NEW DELHI (TheStreet) -- Research In Motion (RIMM) was dealt another setback Wednesday after a report that India may temporarily shut down some BlackBerry services over security concerns.

India's government will meet with telecom operators Thursday to address security concerns, with a source telling Reuters that BlackBerry services may be halted if security concerns are not addressed at the meeting.

"There definitely could be talk of some deadline and a proposal to take strong action on BlackBerry services during the meeting," a government official told Reuters, declining to be identified.

India and other countries like Saudi Arabia have considered banning key BlackBerry services because of concerns that militants were using them to communicate. India wants access to the encrypted data communicated using BlackBerry devices.

The report comes a day after Saudi Arabia's telecom regulator said it will allow BlackBerry messenger services to continue, citing progress in meeting regulatory requirements.

Saudi Arabia's Communication and Information Technology Commission, or CITC, said it would allow the continuation of BlackBerry messenger services after RIM satisfied some regulatory requirements, according to several media reports.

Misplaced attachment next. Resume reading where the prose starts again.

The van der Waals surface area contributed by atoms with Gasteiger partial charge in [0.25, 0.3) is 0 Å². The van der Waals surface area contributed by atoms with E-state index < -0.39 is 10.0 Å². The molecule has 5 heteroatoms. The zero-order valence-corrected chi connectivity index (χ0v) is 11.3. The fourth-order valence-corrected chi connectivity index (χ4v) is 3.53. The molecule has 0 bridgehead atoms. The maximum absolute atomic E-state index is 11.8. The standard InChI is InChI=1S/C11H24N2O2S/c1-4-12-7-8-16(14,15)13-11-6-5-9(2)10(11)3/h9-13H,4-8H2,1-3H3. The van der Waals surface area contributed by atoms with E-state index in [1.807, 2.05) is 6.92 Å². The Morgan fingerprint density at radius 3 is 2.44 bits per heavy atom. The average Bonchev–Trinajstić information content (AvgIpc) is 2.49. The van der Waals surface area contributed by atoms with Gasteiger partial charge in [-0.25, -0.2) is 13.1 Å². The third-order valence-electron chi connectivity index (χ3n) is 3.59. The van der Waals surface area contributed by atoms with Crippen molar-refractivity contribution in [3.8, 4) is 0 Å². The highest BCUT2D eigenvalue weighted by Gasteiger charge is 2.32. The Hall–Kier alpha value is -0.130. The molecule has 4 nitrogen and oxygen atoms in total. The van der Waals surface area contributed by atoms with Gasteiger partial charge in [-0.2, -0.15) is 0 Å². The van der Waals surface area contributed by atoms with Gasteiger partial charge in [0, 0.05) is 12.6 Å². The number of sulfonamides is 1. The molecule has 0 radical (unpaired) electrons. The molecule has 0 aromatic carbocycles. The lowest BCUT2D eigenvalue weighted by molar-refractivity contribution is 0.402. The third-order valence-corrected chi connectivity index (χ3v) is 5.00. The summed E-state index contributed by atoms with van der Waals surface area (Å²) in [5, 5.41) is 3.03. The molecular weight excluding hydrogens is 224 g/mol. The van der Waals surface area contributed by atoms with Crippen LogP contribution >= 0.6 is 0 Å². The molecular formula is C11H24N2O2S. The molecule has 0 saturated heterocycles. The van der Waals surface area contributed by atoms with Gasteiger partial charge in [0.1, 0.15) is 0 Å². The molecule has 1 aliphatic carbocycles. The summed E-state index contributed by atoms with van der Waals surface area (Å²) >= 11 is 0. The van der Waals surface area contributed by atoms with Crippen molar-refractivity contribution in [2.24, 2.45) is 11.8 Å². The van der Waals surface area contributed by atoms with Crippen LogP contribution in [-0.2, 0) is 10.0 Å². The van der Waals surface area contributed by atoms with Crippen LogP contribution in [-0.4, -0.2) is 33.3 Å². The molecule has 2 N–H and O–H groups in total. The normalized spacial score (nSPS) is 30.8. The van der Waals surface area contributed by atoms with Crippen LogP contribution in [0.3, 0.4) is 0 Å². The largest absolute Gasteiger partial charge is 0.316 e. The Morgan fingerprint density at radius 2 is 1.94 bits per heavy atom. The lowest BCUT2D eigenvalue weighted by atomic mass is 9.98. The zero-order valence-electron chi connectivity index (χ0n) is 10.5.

The CITC noted "positive developments in the completion of part of the regulatory requirements on the part of service providers" in an email to The Wall Street Journal.

Over the weekend, Saudi officials disclosed a preliminary agreement that likely will require the placement of a BlackBerry server inside Saudi Arabia, the Associated Press reported. That would allow the government to monitor messages, the report added.

A week ago, the United Arab Emirates said it would ban BlackBerry email, messaging and Web browsing beginning in October because of security concerns.

Meanwhile, RIM announced a common share repurchase late Tuesday, saying it has agreed to purchase for cancellation 1.53 million of its outstanding common shares, representing approximately 0.28% of its common shares outstanding at June 24, for approximately $79.8 million.

-- Written by Robert Holmes in Boston.

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Disclosure: TheStreet's editorial policy prohibits staff editors, reporters and analysts from holding positions in any individual stocks.

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